Where Hunting Happens, Conservation Happens™

Can You Identify Grizzly Bears from Black Bears?

By PJ DelHomme 

Grizzlies are still protected by the Endangered Species Act in the Lower 48 states. However, as they continue their already-robust recovery, these ornery bruins are popping up in mountain ranges and drainages where they haven’t been seen in a century.

Black bear hunters hunting anywhere close to grizzly country must be 100 percent sure that the bear they’re hunting isn’t a grizzly. That's why we’ve put together some of the best resources out there to help you tell the difference between grizzlies and black bears. At the end, put your skills to the test with a bear identification quiz.

Why Does It Matter?

Hunters always have to be certain of their target, and bears are no exception. Mistakenly killing a grizzly brings with it a mountain of legal issues, fines, paperwork, and heartache—for you and bear recovery efforts. The current reality is that it is illegal to kill them in the Lower 48, Alberta, and British Columbia.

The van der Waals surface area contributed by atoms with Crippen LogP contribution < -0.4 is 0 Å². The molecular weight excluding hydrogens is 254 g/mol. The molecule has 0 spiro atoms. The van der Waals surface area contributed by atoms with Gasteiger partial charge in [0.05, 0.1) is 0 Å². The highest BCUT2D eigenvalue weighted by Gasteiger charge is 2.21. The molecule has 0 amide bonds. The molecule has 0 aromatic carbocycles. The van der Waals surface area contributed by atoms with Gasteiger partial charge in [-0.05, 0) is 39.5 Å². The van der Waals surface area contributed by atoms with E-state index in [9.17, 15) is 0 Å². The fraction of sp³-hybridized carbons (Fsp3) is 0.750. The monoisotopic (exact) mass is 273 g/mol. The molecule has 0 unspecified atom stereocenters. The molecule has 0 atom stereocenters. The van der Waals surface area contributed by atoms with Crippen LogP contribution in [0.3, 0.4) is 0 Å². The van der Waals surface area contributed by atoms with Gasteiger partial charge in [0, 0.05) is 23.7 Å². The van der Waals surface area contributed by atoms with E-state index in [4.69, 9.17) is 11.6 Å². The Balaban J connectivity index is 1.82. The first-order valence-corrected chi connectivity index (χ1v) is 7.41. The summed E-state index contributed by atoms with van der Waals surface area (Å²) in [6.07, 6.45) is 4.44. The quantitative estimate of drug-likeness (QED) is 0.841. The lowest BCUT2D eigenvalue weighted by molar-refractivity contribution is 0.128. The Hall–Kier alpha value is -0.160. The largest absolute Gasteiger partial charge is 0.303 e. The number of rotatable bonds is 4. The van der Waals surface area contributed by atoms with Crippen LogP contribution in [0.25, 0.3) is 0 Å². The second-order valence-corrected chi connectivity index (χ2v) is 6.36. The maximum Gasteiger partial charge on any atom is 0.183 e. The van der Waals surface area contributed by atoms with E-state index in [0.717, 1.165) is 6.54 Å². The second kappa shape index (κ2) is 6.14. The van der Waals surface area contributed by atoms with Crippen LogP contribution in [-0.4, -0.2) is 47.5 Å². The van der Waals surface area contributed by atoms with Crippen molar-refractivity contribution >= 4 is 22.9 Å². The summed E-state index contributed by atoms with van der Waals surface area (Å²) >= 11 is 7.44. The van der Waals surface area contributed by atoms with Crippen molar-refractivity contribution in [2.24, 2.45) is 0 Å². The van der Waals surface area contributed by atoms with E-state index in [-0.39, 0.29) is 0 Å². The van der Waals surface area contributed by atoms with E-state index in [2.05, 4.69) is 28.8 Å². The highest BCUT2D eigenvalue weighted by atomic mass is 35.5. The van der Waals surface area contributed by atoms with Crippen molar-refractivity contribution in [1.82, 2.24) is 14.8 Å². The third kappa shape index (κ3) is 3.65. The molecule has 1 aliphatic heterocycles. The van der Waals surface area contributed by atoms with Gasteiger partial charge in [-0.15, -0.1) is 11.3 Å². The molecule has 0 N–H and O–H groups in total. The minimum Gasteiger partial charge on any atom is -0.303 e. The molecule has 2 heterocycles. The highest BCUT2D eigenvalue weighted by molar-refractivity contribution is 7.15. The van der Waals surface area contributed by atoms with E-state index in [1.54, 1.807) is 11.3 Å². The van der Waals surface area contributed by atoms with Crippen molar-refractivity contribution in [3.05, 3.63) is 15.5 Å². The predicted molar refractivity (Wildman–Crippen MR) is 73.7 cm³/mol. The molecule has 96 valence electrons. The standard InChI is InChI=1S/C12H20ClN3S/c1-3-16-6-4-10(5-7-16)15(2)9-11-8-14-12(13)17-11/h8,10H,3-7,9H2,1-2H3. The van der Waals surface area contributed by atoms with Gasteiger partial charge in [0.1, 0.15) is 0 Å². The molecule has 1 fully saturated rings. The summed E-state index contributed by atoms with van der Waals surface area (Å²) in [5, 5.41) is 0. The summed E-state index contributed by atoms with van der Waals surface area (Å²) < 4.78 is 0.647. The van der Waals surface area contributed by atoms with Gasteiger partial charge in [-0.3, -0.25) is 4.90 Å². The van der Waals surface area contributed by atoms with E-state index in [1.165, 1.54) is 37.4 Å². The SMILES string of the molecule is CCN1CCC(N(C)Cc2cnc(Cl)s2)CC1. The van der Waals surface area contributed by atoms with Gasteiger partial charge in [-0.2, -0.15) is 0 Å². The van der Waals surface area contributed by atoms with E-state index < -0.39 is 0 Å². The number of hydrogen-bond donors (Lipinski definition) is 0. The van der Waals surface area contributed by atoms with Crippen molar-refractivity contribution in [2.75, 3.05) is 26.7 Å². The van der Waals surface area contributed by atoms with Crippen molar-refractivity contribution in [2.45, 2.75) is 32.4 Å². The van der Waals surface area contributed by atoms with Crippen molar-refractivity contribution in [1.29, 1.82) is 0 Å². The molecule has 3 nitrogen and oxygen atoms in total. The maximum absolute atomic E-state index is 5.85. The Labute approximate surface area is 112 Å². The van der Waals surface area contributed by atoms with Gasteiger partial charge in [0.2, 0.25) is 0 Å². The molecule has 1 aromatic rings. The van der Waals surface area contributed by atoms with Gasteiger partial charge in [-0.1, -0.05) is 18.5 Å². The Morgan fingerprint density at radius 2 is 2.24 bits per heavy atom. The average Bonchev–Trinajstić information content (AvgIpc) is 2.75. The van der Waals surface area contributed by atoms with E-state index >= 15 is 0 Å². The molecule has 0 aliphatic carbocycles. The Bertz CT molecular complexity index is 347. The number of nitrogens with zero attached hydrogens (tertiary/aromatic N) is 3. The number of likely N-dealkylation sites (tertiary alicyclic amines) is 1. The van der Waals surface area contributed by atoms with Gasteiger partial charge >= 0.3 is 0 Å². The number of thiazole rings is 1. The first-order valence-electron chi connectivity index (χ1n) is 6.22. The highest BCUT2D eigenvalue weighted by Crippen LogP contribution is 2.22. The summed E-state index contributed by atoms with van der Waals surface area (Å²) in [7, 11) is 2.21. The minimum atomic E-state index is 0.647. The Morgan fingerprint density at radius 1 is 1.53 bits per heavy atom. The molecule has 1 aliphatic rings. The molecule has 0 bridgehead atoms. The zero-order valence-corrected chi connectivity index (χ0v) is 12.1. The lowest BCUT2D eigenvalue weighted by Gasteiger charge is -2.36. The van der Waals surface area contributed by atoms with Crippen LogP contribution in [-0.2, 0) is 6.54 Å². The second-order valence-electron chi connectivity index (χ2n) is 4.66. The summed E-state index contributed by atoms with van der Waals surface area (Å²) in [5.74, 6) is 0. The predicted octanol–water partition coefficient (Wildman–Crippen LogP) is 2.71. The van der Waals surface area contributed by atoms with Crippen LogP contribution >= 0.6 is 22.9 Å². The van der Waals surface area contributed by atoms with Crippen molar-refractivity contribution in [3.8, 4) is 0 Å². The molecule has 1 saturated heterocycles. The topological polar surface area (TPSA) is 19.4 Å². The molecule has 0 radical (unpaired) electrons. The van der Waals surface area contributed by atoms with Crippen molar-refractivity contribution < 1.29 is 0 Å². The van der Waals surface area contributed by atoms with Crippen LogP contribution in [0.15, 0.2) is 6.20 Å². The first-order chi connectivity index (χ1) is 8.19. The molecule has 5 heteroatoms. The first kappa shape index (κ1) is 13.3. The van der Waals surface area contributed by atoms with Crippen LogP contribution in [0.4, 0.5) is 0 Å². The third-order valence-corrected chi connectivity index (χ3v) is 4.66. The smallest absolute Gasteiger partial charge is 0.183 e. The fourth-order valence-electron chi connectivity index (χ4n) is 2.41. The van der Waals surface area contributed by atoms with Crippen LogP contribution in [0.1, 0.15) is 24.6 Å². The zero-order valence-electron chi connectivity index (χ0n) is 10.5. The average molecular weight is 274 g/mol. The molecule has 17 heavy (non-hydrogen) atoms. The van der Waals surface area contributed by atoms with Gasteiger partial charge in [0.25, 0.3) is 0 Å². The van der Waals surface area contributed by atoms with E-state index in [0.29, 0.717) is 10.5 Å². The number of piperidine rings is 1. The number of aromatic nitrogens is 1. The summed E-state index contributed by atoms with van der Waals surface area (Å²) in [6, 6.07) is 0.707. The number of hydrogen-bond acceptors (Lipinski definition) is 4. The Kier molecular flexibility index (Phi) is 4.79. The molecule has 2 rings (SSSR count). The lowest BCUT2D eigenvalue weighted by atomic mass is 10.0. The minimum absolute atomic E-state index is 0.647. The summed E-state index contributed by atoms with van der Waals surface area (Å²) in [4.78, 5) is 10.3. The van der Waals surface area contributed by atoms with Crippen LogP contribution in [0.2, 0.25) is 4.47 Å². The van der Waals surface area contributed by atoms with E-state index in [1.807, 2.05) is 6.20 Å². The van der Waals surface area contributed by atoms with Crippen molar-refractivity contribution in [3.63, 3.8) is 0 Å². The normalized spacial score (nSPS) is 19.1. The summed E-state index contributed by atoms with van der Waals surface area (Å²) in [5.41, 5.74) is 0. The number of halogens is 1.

First, you need to understand where grizzly and black bear ranges overlap. If you’re hunting the Lower 48 outside of Montana, Idaho, and Wyoming, your chance of seeing a griz are slim—but not impossible. This map provides a rough idea of where grizzlies roam, which is also home to more than a few black bears.

Grizzly Bear Recovery Zones and Estimated Occupied Range as of 2022.

In Canada, the provinces of Alberta and British Columbia, and the Yukon, Nunavut, and Northwest Territories, are home to grizzlies. For records purposes, the Boone and Crockett Club has designated much of Alaska’s interior as grizzly country. As of 2022, hunters are allowed to hunt grizzlies in the Yukon and Northwest Territories, and Alaska, with First Nations peoples being eligible to harvest bears in a few additional places.

The boundary separating grizzly bear (green) and Alaska brown bear (tan). Map from How to Score North American Big Game, 5th Edition.

Physical Appearance